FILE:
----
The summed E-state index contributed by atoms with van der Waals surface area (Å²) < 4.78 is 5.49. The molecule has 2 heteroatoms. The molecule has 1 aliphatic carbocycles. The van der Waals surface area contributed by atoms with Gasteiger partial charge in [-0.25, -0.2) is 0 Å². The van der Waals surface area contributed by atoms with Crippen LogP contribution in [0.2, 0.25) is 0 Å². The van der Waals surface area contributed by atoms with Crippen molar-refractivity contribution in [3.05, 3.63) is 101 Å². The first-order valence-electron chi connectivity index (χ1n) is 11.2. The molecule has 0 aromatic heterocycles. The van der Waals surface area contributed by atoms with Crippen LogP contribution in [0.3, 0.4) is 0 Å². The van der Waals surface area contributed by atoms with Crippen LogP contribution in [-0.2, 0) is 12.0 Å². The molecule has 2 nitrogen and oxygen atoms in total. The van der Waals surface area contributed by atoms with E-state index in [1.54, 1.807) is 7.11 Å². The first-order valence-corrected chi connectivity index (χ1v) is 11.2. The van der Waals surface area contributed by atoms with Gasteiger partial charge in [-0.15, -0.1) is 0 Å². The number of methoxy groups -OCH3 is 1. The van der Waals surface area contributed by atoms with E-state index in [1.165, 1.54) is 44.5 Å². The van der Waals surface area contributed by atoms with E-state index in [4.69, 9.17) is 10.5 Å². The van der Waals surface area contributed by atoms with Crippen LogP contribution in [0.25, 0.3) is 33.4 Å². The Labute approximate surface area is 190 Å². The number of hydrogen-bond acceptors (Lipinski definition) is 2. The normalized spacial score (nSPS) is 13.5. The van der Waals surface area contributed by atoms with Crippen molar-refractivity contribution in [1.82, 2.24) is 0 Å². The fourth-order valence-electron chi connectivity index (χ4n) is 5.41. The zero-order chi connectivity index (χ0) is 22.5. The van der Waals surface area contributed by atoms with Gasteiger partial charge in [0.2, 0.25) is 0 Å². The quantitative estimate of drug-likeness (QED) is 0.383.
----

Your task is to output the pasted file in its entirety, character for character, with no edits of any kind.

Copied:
The summed E-state index contributed by atoms with van der Waals surface area (Å²) < 4.78 is 5.49. The molecule has 2 heteroatoms. The molecule has 1 aliphatic carbocycles. The van der Waals surface area contributed by atoms with Gasteiger partial charge in [-0.25, -0.2) is 0 Å². The van der Waals surface area contributed by atoms with Crippen LogP contribution in [0.2, 0.25) is 0 Å². The van der Waals surface area contributed by atoms with Crippen molar-refractivity contribution in [3.05, 3.63) is 101 Å². The first-order valence-electron chi connectivity index (χ1n) is 11.2. The molecule has 0 aromatic heterocycles. The van der Waals surface area contributed by atoms with Crippen LogP contribution in [0.3, 0.4) is 0 Å². The van der Waals surface area contributed by atoms with Crippen LogP contribution in [-0.2, 0) is 12.0 Å². The molecule has 2 nitrogen and oxygen atoms in total. The van der Waals surface area contributed by atoms with E-state index in [1.54, 1.807) is 7.11 Å². The first-order valence-corrected chi connectivity index (χ1v) is 11.2. The van der Waals surface area contributed by atoms with Gasteiger partial charge in [-0.15, -0.1) is 0 Å². The number of methoxy groups -OCH3 is 1. The van der Waals surface area contributed by atoms with E-state index in [1.165, 1.54) is 44.5 Å². The van der Waals surface area contributed by atoms with E-state index in [4.69, 9.17) is 10.5 Å². The van der Waals surface area contributed by atoms with Crippen LogP contribution in [0.25, 0.3) is 33.4 Å². The Labute approximate surface area is 190 Å². The number of hydrogen-bond acceptors (Lipinski definition) is 2. The normalized spacial score (nSPS) is 13.5. The van der Waals surface area contributed by atoms with Crippen molar-refractivity contribution in [1.82, 2.24) is 0 Å². The fourth-order valence-electron chi connectivity index (χ4n) is 5.41. The zero-order chi connectivity index (χ0) is 22.5. The van der Waals surface area contributed by atoms with Gasteiger partial charge in [0.2, 0.25) is 0 Å². The quantitative estimate of drug-likeness (QED) is 0.383.